DNA Forensics

DNA Forensics Lab Introduction
In this lesson, students will use their understanding and skills from the “Getting Started Series” to solve a mystery using restriction enzymes to create a DNA fingerprint. Forensic science can employ restriction enzymes – commonly described as molecular scissors– that cut DNA at specific sequences. The variation in DNA from one person to the next in certain parts of the genome are so great that the probability of two people sharing the same DNA fingerprint pattern is essentially zero.
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    After introducing the mystery at hand, students will perform a restriction digest, and then use gel electrophoresis to separate the resulting DNA fragments by size. Based on the results from their experiment, students make a conclusion citing their evidence – and perhaps suggest an answer to “Who done it?”

    Similar techniques are applied to diverse areas of science. This approach can be used to investigate remains in an archeological site or to determine ancestry. Forensic science techniques are also commonly used in criminal, civil, public health, botany, anthropology, and conservation investigations.

Lesson Resources
Student Guide – Download and edit student worksheets to be completed during the DNA Forensics Lab.
Lesson Slides – Articulates with the student guide above and accompanying lesson plans below.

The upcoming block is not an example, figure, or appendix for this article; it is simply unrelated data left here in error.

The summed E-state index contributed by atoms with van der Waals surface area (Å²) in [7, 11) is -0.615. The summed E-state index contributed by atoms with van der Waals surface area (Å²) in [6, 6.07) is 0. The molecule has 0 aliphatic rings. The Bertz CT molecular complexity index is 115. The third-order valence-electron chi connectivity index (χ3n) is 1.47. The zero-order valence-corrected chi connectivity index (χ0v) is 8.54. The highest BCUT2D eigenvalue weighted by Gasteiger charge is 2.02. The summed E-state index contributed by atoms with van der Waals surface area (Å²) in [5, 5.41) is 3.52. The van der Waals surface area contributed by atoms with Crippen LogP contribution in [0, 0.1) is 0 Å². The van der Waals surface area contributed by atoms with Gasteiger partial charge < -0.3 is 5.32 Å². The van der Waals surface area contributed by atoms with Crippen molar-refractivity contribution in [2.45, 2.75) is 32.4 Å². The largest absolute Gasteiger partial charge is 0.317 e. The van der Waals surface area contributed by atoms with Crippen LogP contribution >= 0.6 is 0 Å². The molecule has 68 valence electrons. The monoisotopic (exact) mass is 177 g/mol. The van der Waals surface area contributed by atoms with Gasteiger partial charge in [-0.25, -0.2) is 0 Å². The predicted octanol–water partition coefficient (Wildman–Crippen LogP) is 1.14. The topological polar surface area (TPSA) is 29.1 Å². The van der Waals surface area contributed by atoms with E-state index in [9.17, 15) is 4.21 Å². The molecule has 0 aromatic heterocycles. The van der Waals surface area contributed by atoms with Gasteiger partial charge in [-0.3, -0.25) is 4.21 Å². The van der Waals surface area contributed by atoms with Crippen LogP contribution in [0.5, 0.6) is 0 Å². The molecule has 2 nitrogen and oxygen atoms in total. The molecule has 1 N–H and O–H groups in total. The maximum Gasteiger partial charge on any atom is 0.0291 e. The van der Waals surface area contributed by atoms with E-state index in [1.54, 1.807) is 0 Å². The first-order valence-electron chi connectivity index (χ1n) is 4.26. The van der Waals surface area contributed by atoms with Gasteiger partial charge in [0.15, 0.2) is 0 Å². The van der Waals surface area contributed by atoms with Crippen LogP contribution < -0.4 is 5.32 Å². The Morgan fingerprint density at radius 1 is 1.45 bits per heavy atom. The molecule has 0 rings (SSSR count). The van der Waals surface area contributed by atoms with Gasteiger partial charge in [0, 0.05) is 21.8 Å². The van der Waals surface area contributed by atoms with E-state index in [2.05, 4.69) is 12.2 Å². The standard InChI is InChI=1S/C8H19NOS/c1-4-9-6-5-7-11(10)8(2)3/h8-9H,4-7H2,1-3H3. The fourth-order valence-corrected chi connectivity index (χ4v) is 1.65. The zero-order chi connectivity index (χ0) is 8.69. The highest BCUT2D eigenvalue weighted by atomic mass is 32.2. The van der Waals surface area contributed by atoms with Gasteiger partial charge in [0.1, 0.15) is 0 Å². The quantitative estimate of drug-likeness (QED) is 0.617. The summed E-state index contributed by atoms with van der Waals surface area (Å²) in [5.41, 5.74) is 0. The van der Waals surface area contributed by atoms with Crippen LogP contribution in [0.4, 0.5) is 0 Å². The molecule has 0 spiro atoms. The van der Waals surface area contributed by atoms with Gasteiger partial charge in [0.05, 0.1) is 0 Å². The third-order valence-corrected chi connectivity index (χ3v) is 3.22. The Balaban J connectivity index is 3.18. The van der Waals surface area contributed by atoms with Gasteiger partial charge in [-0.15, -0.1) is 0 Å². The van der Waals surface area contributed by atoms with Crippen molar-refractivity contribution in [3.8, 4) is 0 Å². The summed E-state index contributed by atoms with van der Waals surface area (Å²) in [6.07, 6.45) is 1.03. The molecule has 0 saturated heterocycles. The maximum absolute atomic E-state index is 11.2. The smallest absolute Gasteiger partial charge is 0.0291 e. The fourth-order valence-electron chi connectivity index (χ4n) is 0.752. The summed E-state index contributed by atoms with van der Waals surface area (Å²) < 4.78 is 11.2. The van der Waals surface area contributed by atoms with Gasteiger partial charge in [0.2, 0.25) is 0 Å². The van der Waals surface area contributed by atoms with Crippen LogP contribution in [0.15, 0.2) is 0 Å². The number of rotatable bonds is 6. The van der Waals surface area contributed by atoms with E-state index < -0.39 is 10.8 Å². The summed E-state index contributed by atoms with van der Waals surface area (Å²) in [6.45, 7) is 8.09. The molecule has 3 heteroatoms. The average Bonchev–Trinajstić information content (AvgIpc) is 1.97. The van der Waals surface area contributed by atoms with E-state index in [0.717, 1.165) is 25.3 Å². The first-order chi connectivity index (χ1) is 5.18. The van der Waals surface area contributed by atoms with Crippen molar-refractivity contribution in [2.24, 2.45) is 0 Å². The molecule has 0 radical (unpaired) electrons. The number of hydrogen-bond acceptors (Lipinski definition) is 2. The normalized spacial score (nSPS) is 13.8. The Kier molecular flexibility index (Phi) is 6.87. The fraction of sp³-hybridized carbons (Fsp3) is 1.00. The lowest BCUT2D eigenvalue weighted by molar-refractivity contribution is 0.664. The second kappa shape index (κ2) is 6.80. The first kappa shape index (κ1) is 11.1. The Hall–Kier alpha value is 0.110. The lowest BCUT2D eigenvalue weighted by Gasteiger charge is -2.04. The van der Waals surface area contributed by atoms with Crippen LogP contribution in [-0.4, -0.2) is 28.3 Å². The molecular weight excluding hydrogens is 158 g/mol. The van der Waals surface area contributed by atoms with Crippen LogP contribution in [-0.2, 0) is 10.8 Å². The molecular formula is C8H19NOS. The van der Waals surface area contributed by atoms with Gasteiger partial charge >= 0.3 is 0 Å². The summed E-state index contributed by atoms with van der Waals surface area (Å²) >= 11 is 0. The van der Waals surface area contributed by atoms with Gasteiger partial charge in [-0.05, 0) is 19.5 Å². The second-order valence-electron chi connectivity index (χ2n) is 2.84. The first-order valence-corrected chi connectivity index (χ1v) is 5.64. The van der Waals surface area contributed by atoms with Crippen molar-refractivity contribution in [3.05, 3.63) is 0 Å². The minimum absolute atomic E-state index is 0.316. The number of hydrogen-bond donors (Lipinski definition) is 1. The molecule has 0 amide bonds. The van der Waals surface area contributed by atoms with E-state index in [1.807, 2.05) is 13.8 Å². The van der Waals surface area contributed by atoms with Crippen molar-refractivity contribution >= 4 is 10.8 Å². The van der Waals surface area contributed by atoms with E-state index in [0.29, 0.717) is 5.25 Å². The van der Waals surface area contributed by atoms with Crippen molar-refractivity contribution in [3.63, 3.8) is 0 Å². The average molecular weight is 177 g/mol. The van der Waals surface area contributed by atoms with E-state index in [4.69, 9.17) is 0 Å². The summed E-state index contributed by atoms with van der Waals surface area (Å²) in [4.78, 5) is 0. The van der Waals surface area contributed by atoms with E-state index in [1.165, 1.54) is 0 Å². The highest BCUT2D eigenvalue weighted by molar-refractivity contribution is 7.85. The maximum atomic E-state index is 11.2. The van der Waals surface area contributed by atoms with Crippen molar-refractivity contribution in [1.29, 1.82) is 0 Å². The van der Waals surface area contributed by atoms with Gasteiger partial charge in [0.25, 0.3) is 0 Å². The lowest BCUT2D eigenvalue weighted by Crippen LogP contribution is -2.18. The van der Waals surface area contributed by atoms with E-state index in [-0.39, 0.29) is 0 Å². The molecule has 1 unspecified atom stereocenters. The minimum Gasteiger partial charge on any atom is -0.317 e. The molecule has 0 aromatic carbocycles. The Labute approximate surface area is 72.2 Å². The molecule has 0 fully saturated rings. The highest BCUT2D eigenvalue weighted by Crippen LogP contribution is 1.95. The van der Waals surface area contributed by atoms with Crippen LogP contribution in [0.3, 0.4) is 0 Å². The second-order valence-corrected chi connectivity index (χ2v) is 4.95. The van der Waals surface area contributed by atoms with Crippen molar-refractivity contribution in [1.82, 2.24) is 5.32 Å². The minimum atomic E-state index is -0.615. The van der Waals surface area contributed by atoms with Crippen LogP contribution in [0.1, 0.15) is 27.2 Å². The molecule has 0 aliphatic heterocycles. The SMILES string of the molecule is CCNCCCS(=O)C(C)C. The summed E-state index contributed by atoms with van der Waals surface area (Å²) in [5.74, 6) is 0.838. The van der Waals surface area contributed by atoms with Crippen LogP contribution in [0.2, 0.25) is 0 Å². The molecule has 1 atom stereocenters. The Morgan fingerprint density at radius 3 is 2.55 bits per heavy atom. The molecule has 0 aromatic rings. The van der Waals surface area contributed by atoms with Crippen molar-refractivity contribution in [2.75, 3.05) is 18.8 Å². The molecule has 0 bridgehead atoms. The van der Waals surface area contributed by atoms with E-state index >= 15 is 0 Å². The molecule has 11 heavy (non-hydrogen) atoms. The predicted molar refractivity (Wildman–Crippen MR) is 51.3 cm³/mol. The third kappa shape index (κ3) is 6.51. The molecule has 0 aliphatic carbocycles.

Lesson Plan – Suggested times for pacing, sequence and activities for the lab. Includes vocabulary tool, background information, etc.

Lab Resources
Student Lab Protocol – Students follow these instructions when doing the DNA Forensics Lab.
Preparing the Classroom for the Lab – How to set up group stations for this lab experience.
Inventory Guide – Reagents and materials checklist for one classroom kit. Includes equipment and classroom needs for the lab.

– Students will use evidence from their
experiments to support their stated claim
– Students can describe how restriction
enzymes can be used to differentiate
between variations in the sequence of
human DNA (and other organisms)
– Core skills in molecular biology including
micropipetting and gel electrophoresis
are appropriately applied by students
during their investigations

Disciplinary Core Ideas:
LS3.A – Inheritance of Traits
“…not all DNA codes for a protein…” The regions the restriction enzymes cut vary among individuals and typically do not code for a protein

LS3.B – Inheritance of Traits
“…distribution of traits on genetic and environmental factors”

Science and Engineering Practices:
– Planning and Carrying out Investigations
– Analyzing and Intercepting Data Patterns

Familiarity with the following biology concepts may be helpful for students prior to using the lesson resources.
– Getting Started Series Parts 1-3 from
BABEC to learn about DNA extraction,
Micropipetting, and gel electrophoresis
– Variation in DNA sequence (order of
bases) exists among humans and other

Kitty MeiDNA Forensics